One Acupuncture or Facial Treatment with Consultation at Sarah Lee Kim Acupuncture (Up to 69% Off)

Sarah Lee Kim Acupuncture El Segundo

$39
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$125 69% $86
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In a Nutshell

Expert in Eastern medicine uses superfine needles to ease a range of issues, including migraines, depression & facial signs of Bell’s palsy

The Fine Print

Promotional value expires 120 days after purchase. Amount paid never expires. Consultation required; non-candidates and other refund requests will be honored before service provided. Not valid with insurance. Appointment required, 48-hour advance notice required. Merchant's standard cancellation policy applies (any fees not to exceed voucher price). Limit 1 per person. Limit 1 per visit. Valid only for option purchased. Merchant is solely responsible to purchasers for the care and quality of the advertised goods and services.

The Deal

This deal includes a consultation.

Acupuncture Needles: Hair-Thin Instruments of Healing

Although many fear hospital needles, those used in acupuncture are much less scary. Check out Groupon’s examination of acupuncture needles to ease any lingering aichmophobia.

Acupuncture generally doesn’t draw blood—a testament to the skill of professional acupuncturists but also to the special needles they use. Unlike the needles commonly feared by hospital-goers, acupuncture needles are thin enough to slip through the skin without breaking any blood vessels. Although most are roughly the thickness of a hair or a pixie’s wand, they come in several varieties for different treatment types: thinner needles provide less stimulation and are often used for children or the elderly; shorter needles treat the head and face; and longer needles (up to 5 inches long) target the thighs and other fleshy areas to reach points along the body’s theoretical energy pathways, known as meridians.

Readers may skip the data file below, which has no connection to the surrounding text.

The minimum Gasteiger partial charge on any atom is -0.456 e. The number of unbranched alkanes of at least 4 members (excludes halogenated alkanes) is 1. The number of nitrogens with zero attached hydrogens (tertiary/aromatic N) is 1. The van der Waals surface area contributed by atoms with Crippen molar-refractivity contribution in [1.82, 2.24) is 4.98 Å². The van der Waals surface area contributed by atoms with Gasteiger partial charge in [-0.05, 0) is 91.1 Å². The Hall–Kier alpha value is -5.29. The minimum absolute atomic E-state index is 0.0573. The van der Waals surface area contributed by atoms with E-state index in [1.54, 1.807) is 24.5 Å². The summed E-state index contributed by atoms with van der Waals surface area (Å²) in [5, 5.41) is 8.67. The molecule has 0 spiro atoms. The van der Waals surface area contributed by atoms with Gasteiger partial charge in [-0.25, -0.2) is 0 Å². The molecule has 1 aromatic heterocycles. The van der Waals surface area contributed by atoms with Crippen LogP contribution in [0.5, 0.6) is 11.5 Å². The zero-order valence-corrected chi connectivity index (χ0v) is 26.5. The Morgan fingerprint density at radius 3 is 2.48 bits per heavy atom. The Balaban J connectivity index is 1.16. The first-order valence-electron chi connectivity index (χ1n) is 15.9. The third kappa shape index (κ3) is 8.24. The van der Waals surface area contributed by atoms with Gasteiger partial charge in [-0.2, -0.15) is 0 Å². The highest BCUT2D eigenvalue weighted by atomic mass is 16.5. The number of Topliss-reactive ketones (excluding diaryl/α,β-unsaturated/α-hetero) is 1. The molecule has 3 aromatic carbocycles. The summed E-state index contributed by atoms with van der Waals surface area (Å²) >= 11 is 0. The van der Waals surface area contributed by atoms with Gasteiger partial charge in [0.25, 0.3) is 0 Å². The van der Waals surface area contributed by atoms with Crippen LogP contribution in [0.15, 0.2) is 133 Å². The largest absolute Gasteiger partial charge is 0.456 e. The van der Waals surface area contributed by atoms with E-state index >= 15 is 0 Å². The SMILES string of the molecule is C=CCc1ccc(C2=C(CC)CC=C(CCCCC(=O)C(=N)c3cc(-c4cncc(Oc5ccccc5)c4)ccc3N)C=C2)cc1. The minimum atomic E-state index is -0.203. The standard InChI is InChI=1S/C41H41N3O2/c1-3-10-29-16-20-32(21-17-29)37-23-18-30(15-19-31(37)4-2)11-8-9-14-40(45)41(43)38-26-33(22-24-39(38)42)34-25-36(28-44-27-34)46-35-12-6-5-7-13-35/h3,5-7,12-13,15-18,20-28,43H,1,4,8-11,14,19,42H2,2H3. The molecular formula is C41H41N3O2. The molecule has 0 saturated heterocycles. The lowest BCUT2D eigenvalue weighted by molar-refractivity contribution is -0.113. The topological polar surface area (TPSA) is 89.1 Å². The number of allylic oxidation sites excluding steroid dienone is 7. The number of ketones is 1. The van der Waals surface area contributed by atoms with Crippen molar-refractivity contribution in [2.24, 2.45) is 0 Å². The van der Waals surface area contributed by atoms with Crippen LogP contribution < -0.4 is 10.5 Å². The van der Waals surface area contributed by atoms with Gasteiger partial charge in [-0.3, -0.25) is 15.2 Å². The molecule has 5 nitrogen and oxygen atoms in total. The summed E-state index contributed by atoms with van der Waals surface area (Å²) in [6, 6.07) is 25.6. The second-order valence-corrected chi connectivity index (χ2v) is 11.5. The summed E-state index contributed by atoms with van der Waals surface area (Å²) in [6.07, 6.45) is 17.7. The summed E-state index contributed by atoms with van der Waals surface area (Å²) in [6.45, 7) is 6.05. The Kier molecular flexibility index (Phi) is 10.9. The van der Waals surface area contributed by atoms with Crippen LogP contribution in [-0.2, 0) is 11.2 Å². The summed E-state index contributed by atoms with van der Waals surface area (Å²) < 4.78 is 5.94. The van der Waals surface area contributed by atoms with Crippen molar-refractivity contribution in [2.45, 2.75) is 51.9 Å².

Filiform needles are the most common, comprising a stainless-steel wire sharpened at one end and wrapped at the other to form a handle. With a quick, skilled hand—or the aid of an insertion tube—practitioners insert the tip just beneath the skin’s surface, and although a small prickle may be felt, once the needles are in, the patient shouldn’t feel them at all. Today, most acupuncturists use disposable needles due to their safety and simplicity, but some may use reusable steel or even gold needles, sterilizing them between use in the same way doctors or guitarists do their instruments.

The practice of acupuncture stretches back more than 5,000 years, well before stainless steel was a household commodity. Archaeologists have dug up traces of the implements early healers used to get energy, or chi, flowing properly through the body: sharpened stones were a popular choice, as were delicate needles of bone.

Customer Reviews

Great experience and it works!
Joan C. · 5 days ago
Good energy, nice personality. Making another appointment to come back. A++ and I personally think her regular rates are affordable that I can come back as a repeat client. And not break the bank.
Yume H. · July 11, 2017
Highly recommend, been going around on a therapy search (trying all types of therapies) and this is not only an amazingly refreshing one but Sarah is also very welcoming.
Will V. · June 7, 2017

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